Value refers to the worth or usefulness that something holds for individuals or organizations. It is subjective and can vary from person to person, or business to business, or from one context to another. Value can be seen as the benefits or advantages that something provides compared to the cost or effort required to obtain it.
Value is not solely determined by an item or service’s physical or intrinsic characteristics but also by the perception and preferences of the individuals or entities who possess or desire it. It is often influenced by personal needs, desires, emotions, cultural influences, social norms, and market conditions.
We all have our perceptions of value that never align with others. This is why some people purchase $500K automobiles and most don’t. Even at the higher cost, there is a perception of value. This dynamic comes into play in business, considering that we all need to form common opinions around value, even though each party has its own perception. This is most applicable when it comes to picking cloud computing services, and it is increasingly important to consider as this technology continuously becomes more mature and expensive.
Understanding value and cloud computing
For businesses, creating value is at the core of their operations. The objective is to offer products or services that meet the needs and desires of their customers while receiving a benefit that exceeds the cost or price paid. Many call this the value proposition, and it is crucial to attracting and retaining customers, such as cloud technology users.
In cloud computing, a value curve can analyze and compare the value propositions of different cloud service providers. This helps evaluate each provider’s perceived value across various attributes, such as performance, scalability, reliability, security, cost, ease of use, and support. Each customer’s perception of value depends on their requirements. For example, a bank may put a premium on cloud security, whereas a tire manufacturer may not.
To best consider the value and cloud computing concept, let’s look at how it’s depicted in this figure. Note that we’re modeling this curve around increasing costs, moving from left to right. We’re also modeling value delivered to the business, which is both perception and evidence (real data).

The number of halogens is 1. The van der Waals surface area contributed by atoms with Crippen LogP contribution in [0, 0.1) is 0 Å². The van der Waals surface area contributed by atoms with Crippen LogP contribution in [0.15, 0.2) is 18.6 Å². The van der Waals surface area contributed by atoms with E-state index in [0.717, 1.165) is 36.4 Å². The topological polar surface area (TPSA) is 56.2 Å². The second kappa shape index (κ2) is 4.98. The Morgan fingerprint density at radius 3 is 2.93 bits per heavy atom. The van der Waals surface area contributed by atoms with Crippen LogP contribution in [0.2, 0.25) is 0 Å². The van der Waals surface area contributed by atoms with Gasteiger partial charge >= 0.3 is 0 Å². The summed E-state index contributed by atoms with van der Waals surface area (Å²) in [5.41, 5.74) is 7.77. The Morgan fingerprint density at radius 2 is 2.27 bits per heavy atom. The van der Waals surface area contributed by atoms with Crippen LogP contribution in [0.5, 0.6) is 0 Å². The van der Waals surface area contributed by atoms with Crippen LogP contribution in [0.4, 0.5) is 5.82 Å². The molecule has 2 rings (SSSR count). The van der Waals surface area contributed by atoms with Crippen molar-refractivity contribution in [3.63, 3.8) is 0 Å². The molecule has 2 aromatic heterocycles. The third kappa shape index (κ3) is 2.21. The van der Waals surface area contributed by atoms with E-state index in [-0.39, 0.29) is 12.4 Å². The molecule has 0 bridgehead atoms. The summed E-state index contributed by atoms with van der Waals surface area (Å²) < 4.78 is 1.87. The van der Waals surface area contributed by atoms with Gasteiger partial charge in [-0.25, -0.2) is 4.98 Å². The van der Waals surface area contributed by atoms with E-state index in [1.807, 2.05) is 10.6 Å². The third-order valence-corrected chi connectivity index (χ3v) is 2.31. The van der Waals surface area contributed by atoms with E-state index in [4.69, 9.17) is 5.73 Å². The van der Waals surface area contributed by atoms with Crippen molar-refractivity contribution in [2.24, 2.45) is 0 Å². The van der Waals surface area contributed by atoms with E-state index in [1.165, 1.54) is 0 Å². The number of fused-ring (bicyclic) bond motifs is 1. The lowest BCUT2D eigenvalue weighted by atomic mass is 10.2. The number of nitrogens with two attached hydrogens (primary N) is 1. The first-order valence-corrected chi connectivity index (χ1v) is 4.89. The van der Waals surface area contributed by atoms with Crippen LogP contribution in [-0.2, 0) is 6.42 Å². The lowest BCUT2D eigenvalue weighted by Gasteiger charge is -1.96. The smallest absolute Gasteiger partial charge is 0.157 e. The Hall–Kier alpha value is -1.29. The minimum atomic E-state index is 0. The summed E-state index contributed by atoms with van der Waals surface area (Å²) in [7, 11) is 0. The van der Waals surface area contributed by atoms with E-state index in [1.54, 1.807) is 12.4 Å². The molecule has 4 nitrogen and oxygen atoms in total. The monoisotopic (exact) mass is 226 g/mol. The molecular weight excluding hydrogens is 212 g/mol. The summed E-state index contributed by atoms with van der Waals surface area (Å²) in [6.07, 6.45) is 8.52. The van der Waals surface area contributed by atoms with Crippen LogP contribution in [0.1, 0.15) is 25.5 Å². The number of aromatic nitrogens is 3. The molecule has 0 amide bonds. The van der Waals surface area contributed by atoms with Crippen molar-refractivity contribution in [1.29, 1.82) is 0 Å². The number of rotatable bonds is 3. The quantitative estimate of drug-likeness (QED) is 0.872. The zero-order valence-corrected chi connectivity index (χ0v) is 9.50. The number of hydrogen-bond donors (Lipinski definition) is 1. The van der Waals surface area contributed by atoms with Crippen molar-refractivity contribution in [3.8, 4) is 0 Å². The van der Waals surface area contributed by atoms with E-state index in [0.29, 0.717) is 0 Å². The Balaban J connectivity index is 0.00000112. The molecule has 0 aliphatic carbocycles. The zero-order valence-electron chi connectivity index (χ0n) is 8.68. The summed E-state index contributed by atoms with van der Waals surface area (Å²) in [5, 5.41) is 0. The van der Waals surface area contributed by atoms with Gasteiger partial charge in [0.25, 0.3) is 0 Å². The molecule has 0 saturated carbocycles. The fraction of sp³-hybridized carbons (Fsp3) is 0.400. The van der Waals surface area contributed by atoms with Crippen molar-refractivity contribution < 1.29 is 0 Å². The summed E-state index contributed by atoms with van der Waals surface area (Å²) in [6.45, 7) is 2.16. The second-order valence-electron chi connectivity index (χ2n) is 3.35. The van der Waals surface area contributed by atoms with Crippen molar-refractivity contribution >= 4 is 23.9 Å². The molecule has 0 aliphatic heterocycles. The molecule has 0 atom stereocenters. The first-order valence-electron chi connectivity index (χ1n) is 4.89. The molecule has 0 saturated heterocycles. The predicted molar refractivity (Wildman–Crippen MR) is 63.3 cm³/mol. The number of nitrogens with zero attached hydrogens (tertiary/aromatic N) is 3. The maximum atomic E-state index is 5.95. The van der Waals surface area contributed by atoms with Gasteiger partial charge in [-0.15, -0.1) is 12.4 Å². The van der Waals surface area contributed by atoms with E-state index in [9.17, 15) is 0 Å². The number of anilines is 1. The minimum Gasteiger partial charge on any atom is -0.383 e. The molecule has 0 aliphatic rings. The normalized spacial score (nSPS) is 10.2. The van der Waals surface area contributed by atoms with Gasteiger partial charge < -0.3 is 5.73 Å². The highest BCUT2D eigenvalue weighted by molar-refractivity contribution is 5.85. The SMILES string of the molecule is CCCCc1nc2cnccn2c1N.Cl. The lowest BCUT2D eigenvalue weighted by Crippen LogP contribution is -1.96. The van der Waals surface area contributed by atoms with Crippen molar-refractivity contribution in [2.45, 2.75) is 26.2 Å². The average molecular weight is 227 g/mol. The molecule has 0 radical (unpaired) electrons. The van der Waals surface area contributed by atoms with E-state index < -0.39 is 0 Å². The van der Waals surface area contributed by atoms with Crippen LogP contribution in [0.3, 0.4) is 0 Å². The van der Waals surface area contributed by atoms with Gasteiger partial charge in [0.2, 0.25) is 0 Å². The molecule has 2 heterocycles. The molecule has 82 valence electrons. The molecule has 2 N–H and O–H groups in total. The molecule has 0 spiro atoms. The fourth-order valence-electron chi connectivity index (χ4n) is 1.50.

Note that the “value” is the perception of value; as calculated based on evidence, it is much more reliable than human perceptions. For example, a cloud provider can support increasing performance for additional costs, which can be measured. But the value to the business for that increasing performance may diminish as the costs rise. We may find that an update to a customer database taking .003 seconds versus .001 seconds does not provide as much value back to the business. The difference of .002 seconds won’t be distinguishable or of much actual value for this particular company.
However, if update performance slows to .010 of a second but at a lower price, it may delay downstream data updates needed by other systems, thus affecting productivity and revenue. It would be ranked as having less value, even though the cost is lower.
By plotting these attributes on a value curve, businesses can gain insights into how each provider stacks up and make informed decisions about which cloud services align best with their requirements. For example, a value curve could show that Provider A offers superior performance and scalability but is more costly than Provider B. However, Provider B may excel in security and cost-effectiveness. Which has more relevance to the business in terms of true value?
In too many enterprises, analysts are finding that most of these decisions are not based on understanding the actual value being returned to the business but on emotions or even internal politics. Thus, the company makes under optimized decisions that affect the value that the business will see from the use of a specific cloud service. These often go unnoticed if the value is not tracked as part of a cloud finops program.